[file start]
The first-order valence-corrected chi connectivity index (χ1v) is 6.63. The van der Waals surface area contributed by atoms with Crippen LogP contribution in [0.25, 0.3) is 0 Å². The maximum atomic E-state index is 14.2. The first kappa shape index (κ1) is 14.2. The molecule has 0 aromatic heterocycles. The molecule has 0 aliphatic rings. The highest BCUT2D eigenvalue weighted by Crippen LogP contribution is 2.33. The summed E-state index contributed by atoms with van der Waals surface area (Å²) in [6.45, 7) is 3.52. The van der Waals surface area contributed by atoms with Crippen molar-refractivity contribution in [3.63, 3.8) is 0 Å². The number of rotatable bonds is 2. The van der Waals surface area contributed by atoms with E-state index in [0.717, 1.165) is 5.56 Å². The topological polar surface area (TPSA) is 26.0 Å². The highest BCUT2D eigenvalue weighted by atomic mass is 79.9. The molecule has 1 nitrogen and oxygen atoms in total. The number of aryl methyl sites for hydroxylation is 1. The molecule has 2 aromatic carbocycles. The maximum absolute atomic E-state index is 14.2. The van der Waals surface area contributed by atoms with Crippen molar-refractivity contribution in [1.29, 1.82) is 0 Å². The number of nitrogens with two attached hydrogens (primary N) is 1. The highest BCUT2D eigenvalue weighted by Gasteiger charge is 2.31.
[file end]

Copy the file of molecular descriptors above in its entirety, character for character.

The first-order valence-corrected chi connectivity index (χ1v) is 6.63. The van der Waals surface area contributed by atoms with Crippen LogP contribution in [0.25, 0.3) is 0 Å². The maximum atomic E-state index is 14.2. The first kappa shape index (κ1) is 14.2. The molecule has 0 aromatic heterocycles. The molecule has 0 aliphatic rings. The highest BCUT2D eigenvalue weighted by Crippen LogP contribution is 2.33. The summed E-state index contributed by atoms with van der Waals surface area (Å²) in [6.45, 7) is 3.52. The van der Waals surface area contributed by atoms with Crippen molar-refractivity contribution in [3.63, 3.8) is 0 Å². The number of rotatable bonds is 2. The van der Waals surface area contributed by atoms with E-state index in [0.717, 1.165) is 5.56 Å². The topological polar surface area (TPSA) is 26.0 Å². The highest BCUT2D eigenvalue weighted by atomic mass is 79.9. The molecule has 1 nitrogen and oxygen atoms in total. The number of aryl methyl sites for hydroxylation is 1. The molecule has 2 aromatic carbocycles. The maximum absolute atomic E-state index is 14.2. The van der Waals surface area contributed by atoms with Crippen molar-refractivity contribution in [1.29, 1.82) is 0 Å². The number of nitrogens with two attached hydrogens (primary N) is 1. The highest BCUT2D eigenvalue weighted by Gasteiger charge is 2.31.